English 9 Unit 4, Week 6: Night 3/11-3/15
Oy Vey! Yiddish Terms for Everyday Use
What is Yiddish? • Yiddish is a language that can be traced to the Ashkenazi tribe of Jews. Yiddish and Hebrew are similar in many ways, but they are also different. Hebrew is a more classical language that can be traced to different roots (though they both use the same alphabet). Yiddish has grown and absorbed parts from other languages, even Italian and Russian.
Who speaks Yiddish??? • Who doesn’t speak Yiddish??? • Yiddish words are used by all sorts of Americans every day! • Have you ever felt like a klutz? • Have you ever eaten a bagel? • Have you ever encountered a glitch? • Have you ever gotten your tushpinched? Or your tushy?
Videos to get you in the spirit Barbara Streisand shows up on “Coffee Talk”: • http://www.yourememberthat.com/media/1182/SNLs_Coffee_Talk_With_Mike_Myers_A_Classic/#.UTjNcdaDmuI • “Yiddish with Dick and Jane” • http://vimeo.com/13834044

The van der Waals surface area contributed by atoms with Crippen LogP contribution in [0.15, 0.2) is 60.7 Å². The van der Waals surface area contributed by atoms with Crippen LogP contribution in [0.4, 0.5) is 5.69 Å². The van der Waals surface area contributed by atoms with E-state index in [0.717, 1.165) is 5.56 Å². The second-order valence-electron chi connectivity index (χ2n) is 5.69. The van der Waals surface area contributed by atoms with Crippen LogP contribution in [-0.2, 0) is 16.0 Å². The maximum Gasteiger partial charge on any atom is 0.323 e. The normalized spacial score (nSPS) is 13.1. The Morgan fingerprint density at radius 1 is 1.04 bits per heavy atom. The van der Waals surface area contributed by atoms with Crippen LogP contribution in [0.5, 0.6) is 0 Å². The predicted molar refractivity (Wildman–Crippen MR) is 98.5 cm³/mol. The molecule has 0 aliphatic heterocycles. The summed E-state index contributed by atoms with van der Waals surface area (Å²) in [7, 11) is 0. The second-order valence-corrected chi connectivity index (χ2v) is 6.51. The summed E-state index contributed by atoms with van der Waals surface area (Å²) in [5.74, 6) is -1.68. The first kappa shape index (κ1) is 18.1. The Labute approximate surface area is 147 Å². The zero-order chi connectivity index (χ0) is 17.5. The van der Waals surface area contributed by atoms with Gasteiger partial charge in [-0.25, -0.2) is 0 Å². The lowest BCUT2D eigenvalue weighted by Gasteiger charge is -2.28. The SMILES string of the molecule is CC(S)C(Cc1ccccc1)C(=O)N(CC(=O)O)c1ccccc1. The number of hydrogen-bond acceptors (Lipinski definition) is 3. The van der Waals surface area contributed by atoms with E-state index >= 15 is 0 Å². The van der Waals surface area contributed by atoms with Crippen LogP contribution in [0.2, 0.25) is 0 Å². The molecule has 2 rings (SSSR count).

Mensch: an honorable, or good person • Bubkes: nothing, trivial, nonsense • Chutzpah: self-confidence, guts • Kvetch: complain
L’chaim: to life! • Meshugah: crazy, absurd • Nosh: munch, snack (verb or noun)—have a nosh; nosh on this • Oy, oy vey, oygevalt: OMG! Oh no!
Shlep: carry, drag, lug around • Shtick: someone’s talent, gimmick, routine (as in act) • Yenta: gossip, blabbermouth • Mazel tov, mazel: congratulations! Hooray!
Plotz: to burst or explode (as from laughing) • Verklempt: overcome with emotion • Kibosh: to put an end to something/ veto
Assignment • Write a two-to-three paragraph story using each term once. Underline each term you use.